Wednesday, 10 December 2014

Ideas, Themes and Originality by Malachy Doyle

Where do you get your ideas from?  That’s one of the questions I’m most often asked. My imagination, I usually say.  Memories of childhood, I add.  Observation. Experience.

But ideas come from anywhere and everywhere.  A phrase overheard on the bus.  The person in front of you at the check-out.   A picture on a postcard someone sent you from Peru.  That silly/strange/funny thing you did/saw/heard/read/thought yesterday. 

An idea is just a starting point.  Starting points come from anywhere, and lead anywhere.  That’s the joy of creativity.

Folk tales are a great starting point, for example.  If a story’s survived, in all its many forms, for hundreds, thousands of years, then there’s something deep inside it that cuts to the quick of what it is to be human.  Something we can draw on to create a whole new story, a whole new world. 

It’s often said that there are only a limited number of themes, a limited range of plots that are appropriate for picture book.  That may or may not be so, but the joy of picture book is when the writer finds such a fresh, imaginative and engaging way of telling their story that where it stands in relation to anything that’s been written before becomes irrelevant.  It works. It simply works.

So, below, I've jotted down a few basic start points for stories. And then I’ve looked at some of my own picture books to see which of them might fit under each theme:

A puzzle that needs solving:  Who Did It?; Sleepy Pendoodle

Someone or something that’s lost and needs to be found: Charlie is My Darling; The Snuggle Sandwich; Teddybear Blue

The need to find 'home': Antonio on the Other Side of the World Getting Smaller; Big Pig

Triumph of the youngest / smallest: Too Noisy; Collywobble; Danny the Duck with no Quack; Digger and Lew.

Going on a journey / quest:  Little Chick and the Secret of Sleep; The Bold Boy; Blast Off!

Finding a friend: When a Zeeder Met a Xyder

A child’s relationship with a grandparent: Owen and the Mountain; The Dancing Tiger; Tad-cu’s Bobble Hat; Jody’s Beans; Granny Sarah and the Last Red Kite.  

Dealing with an odd/annoying member of the household: Albert and Sarah Jane

Helping, and making friends with, a monster: Hungry! Hungry! Hungry!
Having fun with folk tale: Peek-a-Book; Hen’s Cake; The Great Castle of Marshmangle; Una and the Seacloak.

Looked at that way, you can see that even just in my work certain themes recur over and over (I seem to have a thing about grandparents… and being the little one in a big family... oh, and mountains... and getting lost in the woods... )
In most if not all cases I didn't start with the theme - I more often started with a character, a picture in my head, a phrase that came to me out walking.... 

So yes, as Lynne said in the last post, try to avoid things that have been recently done to death - but don't panic if you think you story isn't 100% original - nothing is.  The trick is to find something fresh, something captivating to say with each new story.  And to tell it in your very own style, in your very own voice.  Then it doesn’t really matter how often the basic theme’s been used before, because it's your story now.  And it's a good one - I know it is.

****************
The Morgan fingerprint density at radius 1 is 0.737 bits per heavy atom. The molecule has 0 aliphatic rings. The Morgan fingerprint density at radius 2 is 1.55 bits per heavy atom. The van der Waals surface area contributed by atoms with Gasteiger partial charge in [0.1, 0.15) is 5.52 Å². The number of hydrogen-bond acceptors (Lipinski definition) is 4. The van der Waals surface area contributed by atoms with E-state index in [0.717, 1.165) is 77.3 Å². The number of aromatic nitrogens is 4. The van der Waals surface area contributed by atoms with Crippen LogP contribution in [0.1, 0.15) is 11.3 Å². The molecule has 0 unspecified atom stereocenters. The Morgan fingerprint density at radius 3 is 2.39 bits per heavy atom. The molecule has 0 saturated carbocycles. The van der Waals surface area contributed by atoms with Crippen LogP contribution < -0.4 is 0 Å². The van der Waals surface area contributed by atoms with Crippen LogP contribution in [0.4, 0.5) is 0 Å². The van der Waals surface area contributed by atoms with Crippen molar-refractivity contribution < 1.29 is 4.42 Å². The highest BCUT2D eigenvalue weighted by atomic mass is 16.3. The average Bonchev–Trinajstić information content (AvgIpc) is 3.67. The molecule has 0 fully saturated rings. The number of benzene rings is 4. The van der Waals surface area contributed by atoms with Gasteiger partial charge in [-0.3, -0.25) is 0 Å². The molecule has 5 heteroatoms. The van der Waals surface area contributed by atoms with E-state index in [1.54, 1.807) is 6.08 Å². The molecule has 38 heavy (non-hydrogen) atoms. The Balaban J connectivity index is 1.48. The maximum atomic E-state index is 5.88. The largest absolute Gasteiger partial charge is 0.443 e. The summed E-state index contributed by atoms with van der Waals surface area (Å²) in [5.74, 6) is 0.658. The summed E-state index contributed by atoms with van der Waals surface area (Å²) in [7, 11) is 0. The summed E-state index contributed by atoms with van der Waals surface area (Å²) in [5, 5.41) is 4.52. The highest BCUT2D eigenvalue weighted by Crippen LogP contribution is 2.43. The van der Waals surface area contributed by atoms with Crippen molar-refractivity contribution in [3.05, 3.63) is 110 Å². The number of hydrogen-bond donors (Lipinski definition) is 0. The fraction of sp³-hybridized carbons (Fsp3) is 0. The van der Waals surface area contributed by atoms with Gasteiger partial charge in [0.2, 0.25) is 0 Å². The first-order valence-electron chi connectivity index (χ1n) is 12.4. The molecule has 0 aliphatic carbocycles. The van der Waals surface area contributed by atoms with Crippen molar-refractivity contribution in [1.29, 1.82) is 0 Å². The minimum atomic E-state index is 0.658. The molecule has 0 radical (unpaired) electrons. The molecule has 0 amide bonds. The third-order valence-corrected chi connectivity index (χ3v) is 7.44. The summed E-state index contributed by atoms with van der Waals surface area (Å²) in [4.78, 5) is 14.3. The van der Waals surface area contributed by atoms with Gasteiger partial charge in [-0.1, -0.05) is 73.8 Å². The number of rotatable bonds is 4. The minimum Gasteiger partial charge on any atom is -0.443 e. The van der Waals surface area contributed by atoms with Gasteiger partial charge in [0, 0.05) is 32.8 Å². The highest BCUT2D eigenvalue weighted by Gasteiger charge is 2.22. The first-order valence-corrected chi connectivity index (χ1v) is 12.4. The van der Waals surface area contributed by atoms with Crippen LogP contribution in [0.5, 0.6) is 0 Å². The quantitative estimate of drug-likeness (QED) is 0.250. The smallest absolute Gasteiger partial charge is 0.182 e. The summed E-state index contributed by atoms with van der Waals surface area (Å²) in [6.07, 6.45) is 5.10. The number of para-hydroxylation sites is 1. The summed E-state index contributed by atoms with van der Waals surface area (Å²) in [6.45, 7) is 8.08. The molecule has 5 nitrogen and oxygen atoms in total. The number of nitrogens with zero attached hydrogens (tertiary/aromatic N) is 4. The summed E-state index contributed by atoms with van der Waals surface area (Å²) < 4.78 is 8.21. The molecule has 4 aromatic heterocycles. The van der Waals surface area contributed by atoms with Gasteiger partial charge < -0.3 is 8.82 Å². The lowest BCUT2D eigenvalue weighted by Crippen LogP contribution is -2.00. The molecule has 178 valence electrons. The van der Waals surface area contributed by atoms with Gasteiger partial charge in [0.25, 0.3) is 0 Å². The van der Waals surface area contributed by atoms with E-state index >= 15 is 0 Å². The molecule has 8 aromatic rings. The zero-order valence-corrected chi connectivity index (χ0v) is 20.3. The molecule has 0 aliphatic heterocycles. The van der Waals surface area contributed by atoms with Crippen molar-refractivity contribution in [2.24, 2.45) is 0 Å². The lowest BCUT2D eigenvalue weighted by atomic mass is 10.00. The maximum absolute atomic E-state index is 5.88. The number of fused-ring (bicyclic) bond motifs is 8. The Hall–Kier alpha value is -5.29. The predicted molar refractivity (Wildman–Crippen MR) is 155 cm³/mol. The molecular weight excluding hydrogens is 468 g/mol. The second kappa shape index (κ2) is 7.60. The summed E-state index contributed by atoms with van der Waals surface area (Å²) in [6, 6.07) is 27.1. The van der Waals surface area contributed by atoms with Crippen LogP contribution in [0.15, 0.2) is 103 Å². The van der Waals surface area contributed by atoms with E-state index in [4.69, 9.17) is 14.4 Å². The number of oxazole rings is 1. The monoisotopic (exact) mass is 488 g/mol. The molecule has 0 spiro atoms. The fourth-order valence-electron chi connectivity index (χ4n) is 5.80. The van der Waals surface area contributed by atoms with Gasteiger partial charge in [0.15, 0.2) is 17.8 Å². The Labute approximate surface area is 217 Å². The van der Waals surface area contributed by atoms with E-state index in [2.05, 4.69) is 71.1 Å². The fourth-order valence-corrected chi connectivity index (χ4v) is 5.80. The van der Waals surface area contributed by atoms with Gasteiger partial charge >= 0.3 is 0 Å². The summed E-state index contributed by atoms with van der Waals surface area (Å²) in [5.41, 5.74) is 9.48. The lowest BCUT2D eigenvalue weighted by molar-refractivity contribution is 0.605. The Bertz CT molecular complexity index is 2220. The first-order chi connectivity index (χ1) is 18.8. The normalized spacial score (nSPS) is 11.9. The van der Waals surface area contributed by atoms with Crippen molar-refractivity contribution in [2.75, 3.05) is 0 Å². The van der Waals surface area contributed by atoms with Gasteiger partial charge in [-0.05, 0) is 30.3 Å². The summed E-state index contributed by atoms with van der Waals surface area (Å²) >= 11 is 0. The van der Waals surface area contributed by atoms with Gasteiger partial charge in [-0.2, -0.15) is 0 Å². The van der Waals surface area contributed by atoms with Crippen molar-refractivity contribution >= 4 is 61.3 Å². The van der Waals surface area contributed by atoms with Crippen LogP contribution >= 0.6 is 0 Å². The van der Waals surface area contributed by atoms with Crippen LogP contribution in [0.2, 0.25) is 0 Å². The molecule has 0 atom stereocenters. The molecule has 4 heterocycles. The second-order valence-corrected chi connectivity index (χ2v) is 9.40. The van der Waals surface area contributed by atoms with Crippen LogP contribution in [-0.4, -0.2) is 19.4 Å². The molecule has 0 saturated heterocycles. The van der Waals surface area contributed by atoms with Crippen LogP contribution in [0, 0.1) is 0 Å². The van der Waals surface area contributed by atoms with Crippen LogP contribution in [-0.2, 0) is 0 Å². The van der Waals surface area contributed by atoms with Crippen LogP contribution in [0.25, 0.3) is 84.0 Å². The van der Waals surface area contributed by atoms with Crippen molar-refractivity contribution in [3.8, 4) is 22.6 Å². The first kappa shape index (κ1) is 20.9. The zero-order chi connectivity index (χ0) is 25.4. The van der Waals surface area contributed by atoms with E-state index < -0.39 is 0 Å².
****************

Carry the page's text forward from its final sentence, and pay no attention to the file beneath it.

How about you?  Do your books/stories use any of these themes as a starting point?
Has anyone got any other recurring themes they’d like to offer up?  Or any killer one-offs? 


  1. I find sometimes you don't see the themes in your own work until you look back over years later. A lot of my books are based on the theme of swapping lives or re imagining a job or a person with a twist. So, Pirate House Swap involves pirates and humans changing places, The Mummy Shop imagines life with a different style of parent, The Fairytale Hairdresser puts an ordinary girl into fairyland. I guess it's because growing up in different countries and changing schools so often was so formative for me :)

  2. Yes, it's funny, Abie - often, when I show my wife a new story she says 'I know what that's about... where that's coming from' and I'd no idea!

  3. Quite a few of my picture books stories have sprung from a title.

    My four-year-old daughter spotted a piggy bank wearing a crown in a shop window and pointed it out to me saying "Princess Pig!". I thought this sounded like a great title for a story, so I wrote one, which was later retitled "The Princess and the Pig."

    1. Yeah, I was walking the beach once and found myself chanting, to the beat of my tread on the sand, 'Once upon a mountain stood a Zyderzee...' It survived all the way into the first line of my picture book 'When a Zeeder met a Xyder'.

  4. Interesting, Malachy. When I write a story I always ask myself what the story is really about - what's at the heart of the story. For me, that's when the theme comes in useful for concentrating the mind and preventing the story from meandering or becoming too complex.

    1. I don't think I do that till quite late in the process if at all. I think I'd be afraid it might cramp my style. Maybe I should try it! I sort of hope there's something true and real and heartfelt at the heart of each of my stories, but I try to avoid analysing them too closely in case the whole thing would freeze.